From VOA Learning English, this is IN THE NEWS.
Thousands of peaceful demonstrators gathered outside the Supreme Court in Washington, DC this week. They were there to show their support for or opposition to same sex marriage. They hoped to have an effect on the justices inside who spent two days listening to arguments.
One case seeks to block California’s 2008 ballot measure known as Proposition 8. The measure banned same sex marriage in the state.
The second case involves a 1996 law known as the Defense of Marriage Act. It defines marriage as only between a man and a woman. It also denies same sex couples certain federal benefits that married heterosexuals receive. They include Social Security survivor payments and certain tax deductions.
Attorney Ted Olson represented California gay couples who want to marry. He spoke after the hearing.
“The broadest that argument we made is that it is just wrong. It is not consistent with the ideals, and the laws and the constitution of this country to take our gay and lesbian brothers and sisters and put them in a class and deny them rights that we give to everyone else.”
Attorney Charles Cooper argued in support of the ban against same sex marriage.
“We believe that Proposition 8 is constitutional and that the place for the decision to be made regarding redefining marriage is with the people, not with the courts.”
John Lewis opposes the ban. He wants the court to settle the issue once and for all.
“We are Americans. And we are here on the steps of the United States Supreme Court because every single American, without exception, should have the freedom to marry the person that they love.”
Gay rights activist Michelle Bailey was also there.
“I was born here. I pay taxes. I deserve equal rights.”
Dominic Parisi and his husband Dan Zimmerman also came out to show their support for same sex marriage. Mr. Parisi said the show of support in front of the Supreme Court sends a message to government leaders.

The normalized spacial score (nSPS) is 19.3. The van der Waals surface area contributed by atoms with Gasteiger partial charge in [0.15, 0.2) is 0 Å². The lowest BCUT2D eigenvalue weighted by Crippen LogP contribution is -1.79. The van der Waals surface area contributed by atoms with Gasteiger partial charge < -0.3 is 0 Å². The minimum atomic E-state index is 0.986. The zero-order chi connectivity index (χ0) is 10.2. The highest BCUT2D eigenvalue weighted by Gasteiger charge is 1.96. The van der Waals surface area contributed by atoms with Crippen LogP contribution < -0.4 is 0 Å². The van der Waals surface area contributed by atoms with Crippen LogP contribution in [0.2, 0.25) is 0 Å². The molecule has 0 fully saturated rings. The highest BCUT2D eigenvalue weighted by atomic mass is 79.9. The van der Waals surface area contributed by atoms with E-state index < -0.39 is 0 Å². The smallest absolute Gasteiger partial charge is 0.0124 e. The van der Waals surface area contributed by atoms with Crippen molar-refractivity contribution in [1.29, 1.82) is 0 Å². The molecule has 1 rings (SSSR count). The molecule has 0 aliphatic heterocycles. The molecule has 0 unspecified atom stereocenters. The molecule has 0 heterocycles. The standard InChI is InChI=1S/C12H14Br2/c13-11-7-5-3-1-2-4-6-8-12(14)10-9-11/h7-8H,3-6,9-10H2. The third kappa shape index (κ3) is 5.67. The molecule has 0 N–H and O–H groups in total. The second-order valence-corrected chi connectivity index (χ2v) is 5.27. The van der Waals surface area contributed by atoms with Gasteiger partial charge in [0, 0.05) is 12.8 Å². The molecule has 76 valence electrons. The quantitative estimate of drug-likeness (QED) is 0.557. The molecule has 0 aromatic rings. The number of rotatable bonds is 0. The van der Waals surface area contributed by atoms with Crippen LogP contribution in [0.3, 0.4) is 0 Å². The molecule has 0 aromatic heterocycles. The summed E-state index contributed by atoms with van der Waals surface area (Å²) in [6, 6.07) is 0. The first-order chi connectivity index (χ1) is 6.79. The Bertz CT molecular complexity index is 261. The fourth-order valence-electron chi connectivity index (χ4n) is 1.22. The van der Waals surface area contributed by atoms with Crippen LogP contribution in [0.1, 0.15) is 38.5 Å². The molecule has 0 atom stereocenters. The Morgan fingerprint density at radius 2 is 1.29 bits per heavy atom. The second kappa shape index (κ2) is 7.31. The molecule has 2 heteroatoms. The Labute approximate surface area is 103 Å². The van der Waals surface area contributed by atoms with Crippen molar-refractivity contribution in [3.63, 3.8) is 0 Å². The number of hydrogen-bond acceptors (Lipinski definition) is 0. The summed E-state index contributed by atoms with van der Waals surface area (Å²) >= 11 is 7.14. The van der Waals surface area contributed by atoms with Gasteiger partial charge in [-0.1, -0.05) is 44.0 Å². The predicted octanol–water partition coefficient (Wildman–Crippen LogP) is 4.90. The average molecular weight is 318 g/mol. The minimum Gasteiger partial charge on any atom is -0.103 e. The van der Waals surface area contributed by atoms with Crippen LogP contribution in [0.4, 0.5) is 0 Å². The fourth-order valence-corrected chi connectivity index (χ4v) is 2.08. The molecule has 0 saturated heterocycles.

“I see the country going much faster than the court. We have been together for 29 years. Actually, I’ve been going faster than the court for many years, so I think it’s time for the court to catch up.”
Dan Zimmerman said the push for gay rights is a grassroots effort led by the people.
“I think basically the people are going to have to drag the politicians after them. I am surprised that the country has reached this point, but proud that we have.”
Recent public opinion studies show a major change in attitudes towards gay marriage over the past several years. Some reports put support for gay marriage at more than 50 percent. Nine states and Washington, DC currently recognize same sex marriage.
But even with the change in public opinion, a large number of Americans still resist same-sex marriage. Peter Sprigg is with the Family Research Council, a conservative activist group in Washington.
“Society needs children. Children need a mom and dad. That is why we think marriage should be defined as the union of one man and one woman.”
Shirley Phelps-Roper belongs to an anti-gay church in Kansas. She also made the trip to Washington to show her opposition.
“When the Supreme Court does this thing, it’s going to be the last straw. This nation’s destruction is imminent.”
Andrew Pugno is with the Protect Marriage Coalition. He worries that the court could rule in such a way that would open the way for gay marriage in all 50 states.
“A victory here for us means that this issue returns to the people and their legislatures and their elected representatives where the debate belongs.”
Several members of the high court are considering the issue with care, including Justice Samuel Alito.
“You want us to step in and render a decision based on an assessment of the effects of this institution, which is newer than cellphones or the internet?”
Rulings in both cases are expected at the end of June. No matter the decision, supporters of same sex marriage outside the court said this week will be remembered as a historic moment in the struggle for equal rights for gay and lesbian Americans.